There’s a word for businesses whose fortunes don’t conform to dominant patterns, outfits like collection agencies or discount food chains that do their briskest business in recessions: counter-cyclical. I’m beginning to think Jean Charest is a counter-cyclical politician.
Consider the latest poll results that put the premier well ahead of his competitors. Even if we assume incumbents enjoy a natural advantage over challengers during the summer months, Charest’s feat is impressive. Over the past few months, his government has been saddled with bad news coming from virtually all sides: the Caisse de dépot’s bottom line is a mess; Hydro-Québec is taking flak for a handful of impolitic donations; the provincial budget is riddled with holes; on more than one occasion, the Liberals have found themselves tiptoeing around potential ethical scandals; and to top it all off, Charest has shed two key cabinet ministers over the past 18 months. And yet, his government has rarely been as popular as it is now. Even the normally loquacious PQ is downright stumped.
Now consider the circumstances under which Charest has struggled most. In 2003, he was elected with a healthy majority and a mandate to “re-engineer the state.” At the time, the province’s finances were in (relatively) good shape, the economy was still chugging along, and the spectre of a referendum had dimmed to near-invisibility. Charest’s only immediate challenge was to keep the peace with the angry suburbanites who were still miffed at the municipal mergers. But even that didn’t seem too daunting—what were they going to do, vote for the PQ? But then came the protests, the strikes, the plummeting poll numbers. Soon, the dominant question about Charest wasn’t whether he was doing a good job or a bad one, but whether he was doing the worst job in history.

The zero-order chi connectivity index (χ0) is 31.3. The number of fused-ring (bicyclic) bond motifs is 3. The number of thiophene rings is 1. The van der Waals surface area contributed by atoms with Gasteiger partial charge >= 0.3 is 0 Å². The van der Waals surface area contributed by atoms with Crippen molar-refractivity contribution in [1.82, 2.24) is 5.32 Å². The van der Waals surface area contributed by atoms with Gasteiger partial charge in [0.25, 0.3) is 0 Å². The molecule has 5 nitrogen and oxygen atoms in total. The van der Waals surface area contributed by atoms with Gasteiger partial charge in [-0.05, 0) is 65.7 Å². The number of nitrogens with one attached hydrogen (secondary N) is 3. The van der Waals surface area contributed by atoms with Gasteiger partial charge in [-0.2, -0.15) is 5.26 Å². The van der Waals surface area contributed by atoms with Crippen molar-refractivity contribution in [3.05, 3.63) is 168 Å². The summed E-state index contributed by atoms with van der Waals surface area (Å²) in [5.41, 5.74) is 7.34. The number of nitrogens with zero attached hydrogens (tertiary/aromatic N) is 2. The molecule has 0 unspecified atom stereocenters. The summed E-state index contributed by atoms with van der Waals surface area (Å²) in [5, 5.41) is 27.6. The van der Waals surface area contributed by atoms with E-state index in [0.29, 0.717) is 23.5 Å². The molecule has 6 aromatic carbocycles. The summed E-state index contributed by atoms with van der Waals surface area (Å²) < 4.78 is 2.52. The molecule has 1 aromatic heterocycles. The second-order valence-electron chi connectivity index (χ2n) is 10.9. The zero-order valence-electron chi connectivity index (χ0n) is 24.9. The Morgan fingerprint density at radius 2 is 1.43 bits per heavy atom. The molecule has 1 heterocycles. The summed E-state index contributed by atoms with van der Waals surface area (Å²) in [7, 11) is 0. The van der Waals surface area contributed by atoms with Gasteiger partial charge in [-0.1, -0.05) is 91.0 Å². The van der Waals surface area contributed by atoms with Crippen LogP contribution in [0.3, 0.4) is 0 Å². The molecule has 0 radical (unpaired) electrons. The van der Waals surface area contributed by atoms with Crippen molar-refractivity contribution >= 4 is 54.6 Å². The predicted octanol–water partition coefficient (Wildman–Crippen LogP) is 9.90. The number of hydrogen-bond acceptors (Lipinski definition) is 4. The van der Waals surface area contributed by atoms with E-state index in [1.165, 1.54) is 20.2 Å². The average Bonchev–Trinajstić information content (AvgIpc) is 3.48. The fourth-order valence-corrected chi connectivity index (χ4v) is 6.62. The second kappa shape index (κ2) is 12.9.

The early days of Charest’s post-2007 minority government provide another case in point. In a bid to prop up Charest, Ottawa had handed him hundreds of millions of dollars just days before Quebecers went to the polls. Charest promptly turned around and promised to use $700 million of that money to fund tax cuts. Even though the figure was barely a fraction of the billions in cuts he had promised (and never delivered) in 2003, the gambit nearly cost him his government. The 2009 budget, by contrast, included a sales tax hike for 2011—and Charest is as popular as he’s ever been.
All of which got me thinking: Are there any other counter-cyclical politicians out there—that is, politicians for whom times are good when conventional wisdom suggests they shouldn’t be and vice-versa?